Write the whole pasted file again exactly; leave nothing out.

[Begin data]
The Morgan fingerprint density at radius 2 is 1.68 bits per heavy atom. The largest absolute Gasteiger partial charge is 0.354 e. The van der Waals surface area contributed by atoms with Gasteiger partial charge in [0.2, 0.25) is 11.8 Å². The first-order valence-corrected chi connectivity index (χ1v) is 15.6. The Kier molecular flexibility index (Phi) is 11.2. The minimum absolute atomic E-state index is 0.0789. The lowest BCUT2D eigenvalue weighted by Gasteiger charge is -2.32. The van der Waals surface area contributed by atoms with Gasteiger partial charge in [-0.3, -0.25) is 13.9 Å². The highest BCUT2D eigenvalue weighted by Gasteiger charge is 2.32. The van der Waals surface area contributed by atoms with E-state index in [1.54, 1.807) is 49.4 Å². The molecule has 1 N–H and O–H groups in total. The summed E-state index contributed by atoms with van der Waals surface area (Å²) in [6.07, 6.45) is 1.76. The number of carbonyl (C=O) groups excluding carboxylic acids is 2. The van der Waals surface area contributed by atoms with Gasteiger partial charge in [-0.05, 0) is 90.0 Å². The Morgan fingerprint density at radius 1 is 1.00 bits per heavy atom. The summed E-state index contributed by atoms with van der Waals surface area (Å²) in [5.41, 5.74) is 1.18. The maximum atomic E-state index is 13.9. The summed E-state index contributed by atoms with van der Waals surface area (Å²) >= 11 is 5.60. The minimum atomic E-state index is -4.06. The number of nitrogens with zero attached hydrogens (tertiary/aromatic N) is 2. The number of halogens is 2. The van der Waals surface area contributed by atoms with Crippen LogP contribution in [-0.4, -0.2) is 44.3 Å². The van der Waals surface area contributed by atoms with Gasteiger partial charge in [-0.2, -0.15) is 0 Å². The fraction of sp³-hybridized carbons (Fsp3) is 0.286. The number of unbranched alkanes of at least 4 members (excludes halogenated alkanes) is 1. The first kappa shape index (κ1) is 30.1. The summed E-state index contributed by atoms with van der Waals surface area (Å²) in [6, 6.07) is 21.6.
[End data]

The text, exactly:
The Morgan fingerprint density at radius 2 is 1.68 bits per heavy atom. The largest absolute Gasteiger partial charge is 0.354 e. The van der Waals surface area contributed by atoms with Gasteiger partial charge in [0.2, 0.25) is 11.8 Å². The first-order valence-corrected chi connectivity index (χ1v) is 15.6. The Kier molecular flexibility index (Phi) is 11.2. The minimum absolute atomic E-state index is 0.0789. The lowest BCUT2D eigenvalue weighted by Gasteiger charge is -2.32. The van der Waals surface area contributed by atoms with Gasteiger partial charge in [-0.3, -0.25) is 13.9 Å². The highest BCUT2D eigenvalue weighted by Gasteiger charge is 2.32. The van der Waals surface area contributed by atoms with E-state index in [1.54, 1.807) is 49.4 Å². The molecule has 1 N–H and O–H groups in total. The summed E-state index contributed by atoms with van der Waals surface area (Å²) in [6.07, 6.45) is 1.76. The number of carbonyl (C=O) groups excluding carboxylic acids is 2. The van der Waals surface area contributed by atoms with Gasteiger partial charge in [-0.05, 0) is 90.0 Å². The Morgan fingerprint density at radius 1 is 1.00 bits per heavy atom. The summed E-state index contributed by atoms with van der Waals surface area (Å²) in [5.41, 5.74) is 1.18. The maximum atomic E-state index is 13.9. The summed E-state index contributed by atoms with van der Waals surface area (Å²) >= 11 is 5.60. The minimum atomic E-state index is -4.06. The number of nitrogens with zero attached hydrogens (tertiary/aromatic N) is 2. The number of halogens is 2. The van der Waals surface area contributed by atoms with Crippen LogP contribution in [-0.4, -0.2) is 44.3 Å². The van der Waals surface area contributed by atoms with Gasteiger partial charge in [-0.2, -0.15) is 0 Å². The fraction of sp³-hybridized carbons (Fsp3) is 0.286. The number of unbranched alkanes of at least 4 members (excludes halogenated alkanes) is 1. The first kappa shape index (κ1) is 30.1. The summed E-state index contributed by atoms with van der Waals surface area (Å²) in [6, 6.07) is 21.6.